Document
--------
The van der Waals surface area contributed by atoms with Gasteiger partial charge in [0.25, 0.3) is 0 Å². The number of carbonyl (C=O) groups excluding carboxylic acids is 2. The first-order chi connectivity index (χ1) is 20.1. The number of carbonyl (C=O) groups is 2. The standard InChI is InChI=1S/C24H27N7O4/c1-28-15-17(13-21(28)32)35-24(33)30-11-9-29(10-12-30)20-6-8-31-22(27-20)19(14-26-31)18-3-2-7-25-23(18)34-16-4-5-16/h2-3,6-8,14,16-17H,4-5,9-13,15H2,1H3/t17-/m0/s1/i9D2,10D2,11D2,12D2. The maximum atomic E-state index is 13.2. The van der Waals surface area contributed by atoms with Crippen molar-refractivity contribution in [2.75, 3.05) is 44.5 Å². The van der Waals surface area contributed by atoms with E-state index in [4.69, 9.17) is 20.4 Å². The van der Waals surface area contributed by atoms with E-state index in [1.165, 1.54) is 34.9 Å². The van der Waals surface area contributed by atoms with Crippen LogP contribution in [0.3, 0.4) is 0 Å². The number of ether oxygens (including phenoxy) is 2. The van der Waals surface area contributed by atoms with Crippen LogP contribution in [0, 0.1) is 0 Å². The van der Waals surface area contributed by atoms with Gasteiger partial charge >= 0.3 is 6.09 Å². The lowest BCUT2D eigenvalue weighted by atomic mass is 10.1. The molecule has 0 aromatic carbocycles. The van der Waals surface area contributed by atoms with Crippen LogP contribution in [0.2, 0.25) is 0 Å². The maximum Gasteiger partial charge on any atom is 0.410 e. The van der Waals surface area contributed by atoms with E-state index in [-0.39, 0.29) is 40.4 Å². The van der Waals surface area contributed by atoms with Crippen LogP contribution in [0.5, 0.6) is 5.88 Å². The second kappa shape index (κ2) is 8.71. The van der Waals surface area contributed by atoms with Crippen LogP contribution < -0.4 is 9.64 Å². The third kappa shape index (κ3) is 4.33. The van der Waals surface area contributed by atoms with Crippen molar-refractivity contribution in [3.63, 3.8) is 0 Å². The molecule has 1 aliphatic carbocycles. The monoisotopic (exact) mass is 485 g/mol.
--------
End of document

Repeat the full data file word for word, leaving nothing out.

The van der Waals surface area contributed by atoms with Gasteiger partial charge in [0.25, 0.3) is 0 Å². The number of carbonyl (C=O) groups excluding carboxylic acids is 2. The first-order chi connectivity index (χ1) is 20.1. The number of carbonyl (C=O) groups is 2. The standard InChI is InChI=1S/C24H27N7O4/c1-28-15-17(13-21(28)32)35-24(33)30-11-9-29(10-12-30)20-6-8-31-22(27-20)19(14-26-31)18-3-2-7-25-23(18)34-16-4-5-16/h2-3,6-8,14,16-17H,4-5,9-13,15H2,1H3/t17-/m0/s1/i9D2,10D2,11D2,12D2. The maximum atomic E-state index is 13.2. The van der Waals surface area contributed by atoms with Crippen molar-refractivity contribution in [2.75, 3.05) is 44.5 Å². The van der Waals surface area contributed by atoms with E-state index in [4.69, 9.17) is 20.4 Å². The van der Waals surface area contributed by atoms with E-state index in [1.165, 1.54) is 34.9 Å². The van der Waals surface area contributed by atoms with Crippen LogP contribution in [0.3, 0.4) is 0 Å². The number of ether oxygens (including phenoxy) is 2. The van der Waals surface area contributed by atoms with Crippen LogP contribution in [0, 0.1) is 0 Å². The van der Waals surface area contributed by atoms with Gasteiger partial charge >= 0.3 is 6.09 Å². The lowest BCUT2D eigenvalue weighted by atomic mass is 10.1. The molecule has 0 aromatic carbocycles. The van der Waals surface area contributed by atoms with Crippen LogP contribution in [0.2, 0.25) is 0 Å². The maximum Gasteiger partial charge on any atom is 0.410 e. The van der Waals surface area contributed by atoms with E-state index in [-0.39, 0.29) is 40.4 Å². The van der Waals surface area contributed by atoms with Crippen LogP contribution in [0.5, 0.6) is 5.88 Å². The second kappa shape index (κ2) is 8.71. The van der Waals surface area contributed by atoms with Crippen LogP contribution < -0.4 is 9.64 Å². The third kappa shape index (κ3) is 4.33. The van der Waals surface area contributed by atoms with Crippen molar-refractivity contribution in [3.63, 3.8) is 0 Å². The molecule has 1 aliphatic carbocycles. The monoisotopic (exact) mass is 485 g/mol.